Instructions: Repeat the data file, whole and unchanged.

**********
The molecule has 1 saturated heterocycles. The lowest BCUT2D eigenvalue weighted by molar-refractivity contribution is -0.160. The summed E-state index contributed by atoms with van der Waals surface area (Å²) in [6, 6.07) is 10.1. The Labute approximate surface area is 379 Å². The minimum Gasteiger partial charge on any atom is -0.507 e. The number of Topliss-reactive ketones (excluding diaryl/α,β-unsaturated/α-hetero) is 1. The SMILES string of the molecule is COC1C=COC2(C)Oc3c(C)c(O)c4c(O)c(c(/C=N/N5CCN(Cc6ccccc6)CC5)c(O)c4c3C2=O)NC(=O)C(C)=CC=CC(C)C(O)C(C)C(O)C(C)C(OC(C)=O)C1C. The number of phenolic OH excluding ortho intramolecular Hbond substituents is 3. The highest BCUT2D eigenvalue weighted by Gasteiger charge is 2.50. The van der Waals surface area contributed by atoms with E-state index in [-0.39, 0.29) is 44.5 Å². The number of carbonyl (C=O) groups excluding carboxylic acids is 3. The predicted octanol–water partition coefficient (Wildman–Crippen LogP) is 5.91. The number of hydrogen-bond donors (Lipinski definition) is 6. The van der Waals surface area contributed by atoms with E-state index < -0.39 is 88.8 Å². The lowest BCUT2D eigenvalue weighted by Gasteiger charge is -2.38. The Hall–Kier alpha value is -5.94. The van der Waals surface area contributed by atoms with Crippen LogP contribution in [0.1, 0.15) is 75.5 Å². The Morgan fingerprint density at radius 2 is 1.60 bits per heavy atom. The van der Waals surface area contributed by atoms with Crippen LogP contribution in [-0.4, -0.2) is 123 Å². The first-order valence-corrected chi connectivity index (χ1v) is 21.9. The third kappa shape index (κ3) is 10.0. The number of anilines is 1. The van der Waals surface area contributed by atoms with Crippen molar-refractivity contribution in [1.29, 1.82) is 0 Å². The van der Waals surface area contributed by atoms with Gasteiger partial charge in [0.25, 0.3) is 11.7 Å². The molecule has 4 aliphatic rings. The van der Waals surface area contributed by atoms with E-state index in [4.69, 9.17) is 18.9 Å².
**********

The molecule has 1 saturated heterocycles. The lowest BCUT2D eigenvalue weighted by molar-refractivity contribution is -0.160. The summed E-state index contributed by atoms with van der Waals surface area (Å²) in [6, 6.07) is 10.1. The Labute approximate surface area is 379 Å². The minimum Gasteiger partial charge on any atom is -0.507 e. The number of Topliss-reactive ketones (excluding diaryl/α,β-unsaturated/α-hetero) is 1. The SMILES string of the molecule is COC1C=COC2(C)Oc3c(C)c(O)c4c(O)c(c(/C=N/N5CCN(Cc6ccccc6)CC5)c(O)c4c3C2=O)NC(=O)C(C)=CC=CC(C)C(O)C(C)C(O)C(C)C(OC(C)=O)C1C. The number of phenolic OH excluding ortho intramolecular Hbond substituents is 3. The highest BCUT2D eigenvalue weighted by Gasteiger charge is 2.50. The van der Waals surface area contributed by atoms with E-state index in [-0.39, 0.29) is 44.5 Å². The number of carbonyl (C=O) groups excluding carboxylic acids is 3. The predicted octanol–water partition coefficient (Wildman–Crippen LogP) is 5.91. The number of hydrogen-bond donors (Lipinski definition) is 6. The van der Waals surface area contributed by atoms with E-state index < -0.39 is 88.8 Å². The lowest BCUT2D eigenvalue weighted by Gasteiger charge is -2.38. The Hall–Kier alpha value is -5.94. The van der Waals surface area contributed by atoms with Crippen LogP contribution in [0.1, 0.15) is 75.5 Å². The Morgan fingerprint density at radius 2 is 1.60 bits per heavy atom. The van der Waals surface area contributed by atoms with Crippen LogP contribution in [-0.4, -0.2) is 123 Å². The first-order valence-corrected chi connectivity index (χ1v) is 21.9. The third kappa shape index (κ3) is 10.0. The number of anilines is 1. The van der Waals surface area contributed by atoms with Crippen molar-refractivity contribution in [1.29, 1.82) is 0 Å². The van der Waals surface area contributed by atoms with Gasteiger partial charge in [0.25, 0.3) is 11.7 Å². The molecule has 4 aliphatic rings. The van der Waals surface area contributed by atoms with E-state index in [4.69, 9.17) is 18.9 Å².